Monaco Grand Prix
was not Formula 1 the way I think it should be.
I said in commentary that it was rubbish, and I stand by that.
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“Perez will get away with it for so long and be the hero but eventually he will come undone - as he did in Monaco because Raikkonen didn't want to play the game”
Normally, I'm the first person to defend F1. It is the fastest motorsport, with the best cars and the best drivers. It is a sport that attracts elite people in all areas, whether it's the media, the catering or anything else.
But when you have drivers clearly racing way below the pace they are capable of, that's not right.
There are people who say it has been like that for some time now - basically since
became the tyre supplier in 2011. I hadn't felt it so much until this race because in F1 you've always had to drive to the grip you have. But Monaco was an extreme and that is frustrating to see.
It was an incident-packed race and nearly all the incidents happened because the field was so bunched up.
That is not to take anything away from Nico Rosberg's performance in winning for Mercedes. He was the man who was going to win all weekend. He was supreme. It was a flawless victory and he thoroughly deserved it.
And you've got to feel for his team-mate Lewis Hamilton. He was heading towards making it a one-two and then for whatever reason he lost time coming into the pits during the first safety-car period and that lost him places to the Red Bulls of Sebastian Vettel and Mark Webber.
Vettel and Webber both produced good, sensible strategic drives, doing what they had to do. And there was a supreme bit of skill from Mark to keep his position when Hamilton went down his inside at Rascasse. That was mature driving from both of them.
Elsewhere, however, that was not the case.
Contrast the behaviour of Webber and Hamilton in that incident with the way McLaren's Sergio Perez drove. He was like the man at the Casino - winning, winning, winning, thinking he was invincible, and then it all goes wrong.
On one level, Perez was making great moves. But in his pass on Ferrari's Fernando Alonso and attempt to overtake Kimi Raikkonen's Lotus he was taking advantage of people who were fighting for the championship, which Perez isn't.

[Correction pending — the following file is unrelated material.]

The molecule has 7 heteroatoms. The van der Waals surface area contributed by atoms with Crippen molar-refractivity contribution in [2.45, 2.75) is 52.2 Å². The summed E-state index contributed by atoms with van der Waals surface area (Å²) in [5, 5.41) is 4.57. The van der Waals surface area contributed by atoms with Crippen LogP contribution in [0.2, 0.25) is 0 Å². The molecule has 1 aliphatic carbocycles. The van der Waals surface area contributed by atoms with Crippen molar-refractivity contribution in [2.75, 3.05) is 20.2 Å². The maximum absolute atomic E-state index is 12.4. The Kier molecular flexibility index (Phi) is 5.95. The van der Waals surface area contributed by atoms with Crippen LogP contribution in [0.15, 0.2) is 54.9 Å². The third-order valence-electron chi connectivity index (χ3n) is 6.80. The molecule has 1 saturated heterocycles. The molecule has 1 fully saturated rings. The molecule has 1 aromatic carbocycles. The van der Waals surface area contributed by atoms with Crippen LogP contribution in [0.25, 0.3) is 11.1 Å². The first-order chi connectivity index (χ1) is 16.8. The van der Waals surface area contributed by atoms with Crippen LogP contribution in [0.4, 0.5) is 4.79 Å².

"The Monaco Grand Prix was not really a 'race' at all, but a procession of cars circulating around a circuit well below the speed of which they or their drivers were capable.
"As Vettel said after the race: 'Drivers don't like it as much as we used to. The show is good to a certain extent but us sitting behind each other I think is not what the public wants to see.'
"The situation has further intensified the uncomfortable spotlight already on Pirelli."
Read more: 'Is romance in F1 dead?'
He wants to show he is a racer but he was taking on those who know they need points at every race to stay in the battle for the championship, so in many ways it wasn't a fair fight.
When he finally collided with Raikkonen, the Lotus was in the middle of the road and carried on moving over to defend. It should have been clear to Perez there was no way through. You can argue that the only way that would have come off was if Raikkonen then moved away like the others did. Perez needed compliant people for the passes to work.
It's the same philosophy Michael Schumacher used to use - Michael would barrel down the inside, effectively saying: "I will pass you or we will crash." More often than not, people would move over. But not everyone races like that.
Perez will get away with it for so long and be the hero but eventually he will come undone - as he did in Monaco because Raikkonen didn't want to play the game.
I don't want to say Perez was wrong, but any one of the overtakes prior to that could have been exactly the same if the other drivers had done what Kimi decided to do.
In Alonso's case, Fernando could have made the chicane, but decided to slightly cut it to avoid hitting Perez. Which is why I think it was harsh to make Alonso give the place back afterwards.
Alonso drove an uncharacteristically meek race. It looked like he was having difficulties with steering lock at the hairpin and that left him vulnerable.
He was defensive all afternoon rather than attacking, which is very unusual for Alonso.
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It emerged later that he had two separate car problems that cost him significant amounts of downforce - a plastic bag caught in his front wing for some laps, and some debris lodged under his car for much of the race after the pit stops.
That partially explains his lack of pace. But overall it was a disappointing weekend for Ferrari, who have been very competitive so far this year. But Alonso's playing the long game and overall he's not had a bad start to the season.
You can't say that for Raikkonen's team-mate Romain Grosjean. With the odd exception, it seems he's either anonymous or in the headlines for all the wrong reasons.
In Monaco, he was very fast but quite often out of control. Four crashes in one weekend is totally unacceptable. We hear Grosjean is on a kind of probationary contract that is reviewed every so often and that the next review date is coming up.
I don't want to beat up on the kid because he is clearly a nice guy and he has good speed, but he is having too many incidents for it to be always someone else's fault or always unlucky.
Having good speed is not enough. You have to be able to harness that speed.
Through the history of the sport there have always been guys who 'could have, would have, should have' and had everything potentially there but weren't able to bring it all together.
Unless he can find the right balance between speed and caution, Grosjean is heading that way too.